Digital economy think tank IDATE has published the 14th edition of its DigiWorld Yearbook, "the international reference for the current state of the digital world".
The Yearbook includes the latest developments and insights into the telecoms, internet and digital media markets. This year's edition answers questions such as how are the key digital sectors such as telecoms, digital media and the Internet of Things evolving, and can Europe's ailing telcos turn things around?
It also addresses the future of the content industries, and what forces will influence the internet's development towards 2025.
IDATE CEO Yves Gassot said: "A bumper crop of events unfurled in 2013 and the early months of 2014, hinting at what the future might hold for digital industry markets. Mobility, the cloud and big data are the core issues up for debate amongst digital ecosystem stakeholders."
The Yearbook says DigiWorld markets saw an uptick in growth in 2013, rising from 2.8 percent in 2012 to 3.2 percent, generating close to just under 3,500 billion (£2,868 billion) in global revenues. This figure includes revenues for telecoms equipment and services; IT hardware, software and services; consumer electronics; and TV revenues.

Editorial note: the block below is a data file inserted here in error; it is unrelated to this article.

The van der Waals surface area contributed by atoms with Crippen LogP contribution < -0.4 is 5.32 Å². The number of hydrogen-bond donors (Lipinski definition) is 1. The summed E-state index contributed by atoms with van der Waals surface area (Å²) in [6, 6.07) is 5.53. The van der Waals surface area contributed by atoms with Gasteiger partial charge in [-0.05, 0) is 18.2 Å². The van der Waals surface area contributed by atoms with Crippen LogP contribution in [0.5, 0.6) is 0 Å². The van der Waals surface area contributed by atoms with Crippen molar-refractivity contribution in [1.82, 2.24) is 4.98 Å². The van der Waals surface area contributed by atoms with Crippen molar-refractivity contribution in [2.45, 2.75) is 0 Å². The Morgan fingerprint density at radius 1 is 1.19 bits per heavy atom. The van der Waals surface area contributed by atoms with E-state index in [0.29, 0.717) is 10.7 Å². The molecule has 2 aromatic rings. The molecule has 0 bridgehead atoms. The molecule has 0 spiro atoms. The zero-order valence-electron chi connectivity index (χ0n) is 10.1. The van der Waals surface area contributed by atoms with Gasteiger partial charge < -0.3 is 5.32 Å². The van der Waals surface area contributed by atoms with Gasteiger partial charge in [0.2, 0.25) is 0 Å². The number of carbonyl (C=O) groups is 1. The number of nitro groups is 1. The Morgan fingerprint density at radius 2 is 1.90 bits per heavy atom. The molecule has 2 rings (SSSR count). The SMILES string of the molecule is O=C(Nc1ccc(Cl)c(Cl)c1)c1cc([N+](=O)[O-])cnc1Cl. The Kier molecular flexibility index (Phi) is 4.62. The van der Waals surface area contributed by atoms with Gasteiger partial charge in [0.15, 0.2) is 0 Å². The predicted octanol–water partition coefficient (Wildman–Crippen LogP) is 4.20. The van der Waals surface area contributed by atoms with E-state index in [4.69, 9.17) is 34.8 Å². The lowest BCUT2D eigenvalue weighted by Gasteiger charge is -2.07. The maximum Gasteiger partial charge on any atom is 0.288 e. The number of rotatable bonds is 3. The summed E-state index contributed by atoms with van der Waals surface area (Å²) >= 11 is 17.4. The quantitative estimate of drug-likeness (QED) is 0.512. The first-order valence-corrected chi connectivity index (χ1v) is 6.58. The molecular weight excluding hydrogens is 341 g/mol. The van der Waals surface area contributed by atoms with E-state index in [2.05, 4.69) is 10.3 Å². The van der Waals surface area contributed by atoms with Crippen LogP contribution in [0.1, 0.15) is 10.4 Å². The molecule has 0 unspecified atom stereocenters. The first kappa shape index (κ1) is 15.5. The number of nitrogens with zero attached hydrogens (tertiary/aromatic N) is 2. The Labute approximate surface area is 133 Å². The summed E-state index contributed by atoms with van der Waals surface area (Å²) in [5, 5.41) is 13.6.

Internet services - which separately saw total global sales of 221 billion in 2013 - enjoyed much higher growth rates. As part of this market social media sites, mobile apps and OTT (over-the-top) video have shown rises of between 30 percent-plus and 50 percent over the last three years.
The cloud is another big source of growth, with revenue rising by close to 30 percent per annum, and it single-handedly accounts for more than a quarter of online revenue.
Equipment global growth in core DigiWorld markets in 2013 varied from segment to segment, ranging from 6.2 percent for telecoms hardware to -5 percent for consumer electronics.
Telecoms services continue to linger at the bottom, with a growth rate that has been shrinking for the past five years, and dropping to 2.5 percent in 2013. There was 4.5 percent growth for IT and software, and 4.4 percent for TV services.
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